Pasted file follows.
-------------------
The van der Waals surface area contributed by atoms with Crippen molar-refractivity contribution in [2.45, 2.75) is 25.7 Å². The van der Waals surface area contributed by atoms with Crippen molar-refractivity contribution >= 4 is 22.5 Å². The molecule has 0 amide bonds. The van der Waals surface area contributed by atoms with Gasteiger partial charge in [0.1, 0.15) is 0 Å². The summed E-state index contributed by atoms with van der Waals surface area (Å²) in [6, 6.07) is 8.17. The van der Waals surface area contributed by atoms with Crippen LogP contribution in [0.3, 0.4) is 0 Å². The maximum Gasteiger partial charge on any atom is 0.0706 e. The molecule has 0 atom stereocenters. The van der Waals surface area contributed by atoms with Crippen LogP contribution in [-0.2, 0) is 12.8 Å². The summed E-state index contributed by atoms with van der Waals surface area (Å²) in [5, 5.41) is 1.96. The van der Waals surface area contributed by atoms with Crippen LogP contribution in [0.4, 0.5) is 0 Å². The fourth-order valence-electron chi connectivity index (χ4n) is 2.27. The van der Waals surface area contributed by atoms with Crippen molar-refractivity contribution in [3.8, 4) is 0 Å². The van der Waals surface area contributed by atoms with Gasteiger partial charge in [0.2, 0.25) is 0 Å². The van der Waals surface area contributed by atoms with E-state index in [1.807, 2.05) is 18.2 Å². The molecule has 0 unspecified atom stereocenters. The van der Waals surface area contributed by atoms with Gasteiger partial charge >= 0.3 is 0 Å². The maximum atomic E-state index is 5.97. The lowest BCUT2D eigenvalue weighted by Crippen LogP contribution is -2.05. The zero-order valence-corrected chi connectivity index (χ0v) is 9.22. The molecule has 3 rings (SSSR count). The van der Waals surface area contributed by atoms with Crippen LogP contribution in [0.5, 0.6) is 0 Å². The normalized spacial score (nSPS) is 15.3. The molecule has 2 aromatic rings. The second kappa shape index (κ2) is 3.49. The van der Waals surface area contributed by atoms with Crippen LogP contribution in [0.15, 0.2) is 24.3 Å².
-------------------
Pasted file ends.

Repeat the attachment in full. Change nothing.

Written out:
The van der Waals surface area contributed by atoms with Crippen molar-refractivity contribution in [2.45, 2.75) is 25.7 Å². The van der Waals surface area contributed by atoms with Crippen molar-refractivity contribution >= 4 is 22.5 Å². The molecule has 0 amide bonds. The van der Waals surface area contributed by atoms with Gasteiger partial charge in [0.1, 0.15) is 0 Å². The summed E-state index contributed by atoms with van der Waals surface area (Å²) in [6, 6.07) is 8.17. The van der Waals surface area contributed by atoms with Crippen LogP contribution in [0.3, 0.4) is 0 Å². The maximum Gasteiger partial charge on any atom is 0.0706 e. The molecule has 0 atom stereocenters. The van der Waals surface area contributed by atoms with Crippen LogP contribution in [-0.2, 0) is 12.8 Å². The summed E-state index contributed by atoms with van der Waals surface area (Å²) in [5, 5.41) is 1.96. The van der Waals surface area contributed by atoms with Crippen LogP contribution in [0.4, 0.5) is 0 Å². The fourth-order valence-electron chi connectivity index (χ4n) is 2.27. The van der Waals surface area contributed by atoms with Crippen molar-refractivity contribution in [3.8, 4) is 0 Å². The van der Waals surface area contributed by atoms with Gasteiger partial charge in [0.2, 0.25) is 0 Å². The van der Waals surface area contributed by atoms with E-state index in [1.807, 2.05) is 18.2 Å². The molecule has 0 unspecified atom stereocenters. The van der Waals surface area contributed by atoms with Gasteiger partial charge >= 0.3 is 0 Å². The maximum atomic E-state index is 5.97. The lowest BCUT2D eigenvalue weighted by Crippen LogP contribution is -2.05. The zero-order valence-corrected chi connectivity index (χ0v) is 9.22. The molecule has 3 rings (SSSR count). The van der Waals surface area contributed by atoms with Crippen LogP contribution in [0.5, 0.6) is 0 Å². The normalized spacial score (nSPS) is 15.3. The molecule has 2 aromatic rings. The second kappa shape index (κ2) is 3.49. The van der Waals surface area contributed by atoms with Crippen LogP contribution in [0.15, 0.2) is 24.3 Å².